Chicago, IL – A group of Chicago lawmakers are hoping to extend the penalties for vandals who deface or damage memorials honoring law enforcement officers.
Chicago Alderwoman Silvana Tabares said she is pushing to establish an ordinance that would make punishment for such vandalism the same as the punishment for vandalizing memorials or property honoring military veterans, WGN reported.
Tabares said she filed the ordinance after a string of Chicago Police Memorial Foundation billboards were damaged and defaced.
One billboard featured slain Chicago Police Officer Samuel Jimenez, a 28-year-old married father-of-two who was killed while responding to an active shooter call in 2018, the Associated Press reported.
The foundation put up approximately 60 similar billboards in high-traffic areas in an attempt to humanize law enforcement officers.
Chicago Alderman Raymond Lopez said he recently came upon another vandalized police billboard at Cermak and Canal in Chinatown.
“They are dedicated to protecting neighborhoods,” reads the billboard, which features a female Chicago police officer in full uniform casting a shadow of a cape-wearing superhero.
It is now splattered with blotches of red paint.
“This is one of my normal routes and just at the red light, I looked over and saw the damage done to the billboard,” Lopez fumed to WGN. “Clearly, it was intentional to send a message about the police and honoring our officers. It’s unfortunate and disrespectful.”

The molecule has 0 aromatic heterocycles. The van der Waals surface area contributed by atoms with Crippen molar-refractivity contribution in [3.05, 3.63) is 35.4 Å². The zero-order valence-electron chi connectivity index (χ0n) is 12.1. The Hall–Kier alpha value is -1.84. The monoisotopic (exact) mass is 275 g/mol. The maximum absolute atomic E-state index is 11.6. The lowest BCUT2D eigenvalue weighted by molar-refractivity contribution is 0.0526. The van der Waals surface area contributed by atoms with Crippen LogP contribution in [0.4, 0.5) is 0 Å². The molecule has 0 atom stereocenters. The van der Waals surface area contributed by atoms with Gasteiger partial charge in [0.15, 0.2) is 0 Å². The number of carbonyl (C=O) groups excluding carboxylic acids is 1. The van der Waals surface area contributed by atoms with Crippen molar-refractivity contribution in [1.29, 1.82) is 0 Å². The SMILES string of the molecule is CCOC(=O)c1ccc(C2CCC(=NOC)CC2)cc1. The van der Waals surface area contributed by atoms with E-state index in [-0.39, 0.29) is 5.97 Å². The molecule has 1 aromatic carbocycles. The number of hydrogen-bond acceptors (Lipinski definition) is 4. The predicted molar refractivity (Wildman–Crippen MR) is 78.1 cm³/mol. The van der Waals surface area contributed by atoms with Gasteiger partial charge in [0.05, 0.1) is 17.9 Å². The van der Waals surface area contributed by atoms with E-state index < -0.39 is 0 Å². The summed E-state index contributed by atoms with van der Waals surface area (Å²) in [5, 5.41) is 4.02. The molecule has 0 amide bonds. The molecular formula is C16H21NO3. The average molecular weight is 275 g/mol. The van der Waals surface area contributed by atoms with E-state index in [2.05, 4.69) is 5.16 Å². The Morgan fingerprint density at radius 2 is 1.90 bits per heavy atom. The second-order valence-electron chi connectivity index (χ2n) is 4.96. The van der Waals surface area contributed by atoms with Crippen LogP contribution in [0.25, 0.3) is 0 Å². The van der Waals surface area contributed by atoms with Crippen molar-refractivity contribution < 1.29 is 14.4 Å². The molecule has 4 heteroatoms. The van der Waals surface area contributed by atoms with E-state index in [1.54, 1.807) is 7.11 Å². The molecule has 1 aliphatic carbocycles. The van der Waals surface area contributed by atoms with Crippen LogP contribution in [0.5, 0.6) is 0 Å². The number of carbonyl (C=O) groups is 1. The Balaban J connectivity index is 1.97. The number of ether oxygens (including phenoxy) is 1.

The alderman said police don’t deserve to see such attacks on their profession.
“I would hate to see an officer drive past this and see the red paint like bloodstains on what they do,” he told WGN. “Our officers put their lives on the line every day to protect us.”
In another incident, a video on social media showed a suspect tearing down a photo of slain Chicago Police Officer Ella French from a memorial display at the Thompson Center and throwing it away, according to WGN.
“That’s why last month, on Ella French’s birthday, I filed an ordinance,” Tabares told WGN.
Tabares said she believes the penalties for defacing property honoring law enforcement officers should match those established for vandalizing veteran memorials.
“The punishment is up to six months in jail and a fine of up to $750,” Tabares told WGN. “That’s what the ordinance does.”
“The city needs to use it,” she added. “Enough is enough. This behavior cannot continue to happen.”
Chicago Alderman Byron Sigcho-Lopez, who represents the ward where the latest vandalism occurred, released a statement denouncing what is occurring, WGN reported.
“Our city was traumatized with another weekend of horrific violence and this violent imagery is yet another expression of the unsustainable level of pain and violence in our city,” Sigcho-Lopez wrote. “Chicagoans deserve to live in a city that is safe to work, play, and raise their families in. Violence, and any threat of violence, is unacceptable.”